To the Editor:
I’m having trouble understanding why anyone would be against ranked-choice voting. This more progressive voting system does not eliminate anyone’s voting rights or force anyone to vote for someone they do not wish to see elected. In fact, if a person only wishes to vote for one candidate, that is completely within their prerogative with ranked-choice voting.
However, I am concerned that with our current system a candidate can win the election with as little as 20 to 30 percent of the votes. (The city council eliminated our local primary last year so now candidates only need a plurality, not a majority to win). Ranked-choice voting changes this by generally requiring that the winning candidate receive 50 percent plus one more vote (i.e., majority support). By allowing voters to rank their candidates (if they so choose), votes continue to be counted until one of the candidates achieves a majority.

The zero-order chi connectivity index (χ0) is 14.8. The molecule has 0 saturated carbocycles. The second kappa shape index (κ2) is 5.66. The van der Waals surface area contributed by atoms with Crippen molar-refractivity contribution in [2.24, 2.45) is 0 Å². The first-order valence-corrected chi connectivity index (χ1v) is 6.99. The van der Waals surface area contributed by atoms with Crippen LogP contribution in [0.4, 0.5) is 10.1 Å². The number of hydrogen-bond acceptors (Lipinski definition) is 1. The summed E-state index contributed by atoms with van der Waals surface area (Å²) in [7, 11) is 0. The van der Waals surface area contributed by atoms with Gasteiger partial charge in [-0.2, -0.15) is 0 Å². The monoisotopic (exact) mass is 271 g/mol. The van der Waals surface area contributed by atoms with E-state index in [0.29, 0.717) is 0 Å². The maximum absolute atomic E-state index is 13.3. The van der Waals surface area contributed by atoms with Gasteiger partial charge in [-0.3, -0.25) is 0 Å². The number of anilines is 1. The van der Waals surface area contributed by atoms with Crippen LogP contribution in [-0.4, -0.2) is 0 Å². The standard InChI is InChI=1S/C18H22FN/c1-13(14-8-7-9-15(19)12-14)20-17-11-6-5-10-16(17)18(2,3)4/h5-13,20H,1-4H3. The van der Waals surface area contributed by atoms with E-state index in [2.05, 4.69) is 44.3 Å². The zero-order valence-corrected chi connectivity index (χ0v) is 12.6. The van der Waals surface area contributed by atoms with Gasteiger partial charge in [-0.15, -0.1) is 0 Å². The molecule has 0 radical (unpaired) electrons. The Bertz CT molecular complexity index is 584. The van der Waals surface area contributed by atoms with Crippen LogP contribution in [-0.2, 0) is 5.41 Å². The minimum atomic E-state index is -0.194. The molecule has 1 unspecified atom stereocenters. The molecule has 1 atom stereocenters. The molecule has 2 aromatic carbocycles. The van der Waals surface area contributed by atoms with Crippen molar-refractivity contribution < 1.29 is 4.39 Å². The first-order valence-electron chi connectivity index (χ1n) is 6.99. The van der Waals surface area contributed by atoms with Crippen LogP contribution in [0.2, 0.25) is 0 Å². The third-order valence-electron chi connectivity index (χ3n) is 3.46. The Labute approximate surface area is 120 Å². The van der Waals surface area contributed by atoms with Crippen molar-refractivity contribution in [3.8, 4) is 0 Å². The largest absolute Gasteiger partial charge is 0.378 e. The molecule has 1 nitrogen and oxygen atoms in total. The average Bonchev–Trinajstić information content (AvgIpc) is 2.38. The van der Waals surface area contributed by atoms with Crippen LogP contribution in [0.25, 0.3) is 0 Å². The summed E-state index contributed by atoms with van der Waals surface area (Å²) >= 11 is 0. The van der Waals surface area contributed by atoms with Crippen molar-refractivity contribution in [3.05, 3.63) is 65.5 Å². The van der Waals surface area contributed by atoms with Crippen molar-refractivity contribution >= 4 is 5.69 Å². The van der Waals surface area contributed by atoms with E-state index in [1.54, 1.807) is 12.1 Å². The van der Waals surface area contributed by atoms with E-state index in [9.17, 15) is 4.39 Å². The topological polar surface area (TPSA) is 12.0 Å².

The elections last November in Minneapolis and St. Paul showed other benefits of ranked-choice voting, including record voting turnout and wonderful candidate diversity. Clearly, Twin Cities residents believed their voice mattered in their elections, and they showed up to use it.
We live in a democracy. It’s time to honor it with a voting system that allows more citizens’ voices to be heard! If you agree, don’t miss the public hearing on ranked-choice voting 6 p.m. Tuesday, March 6, at St. Louis Park City Hall.
St. Louis Park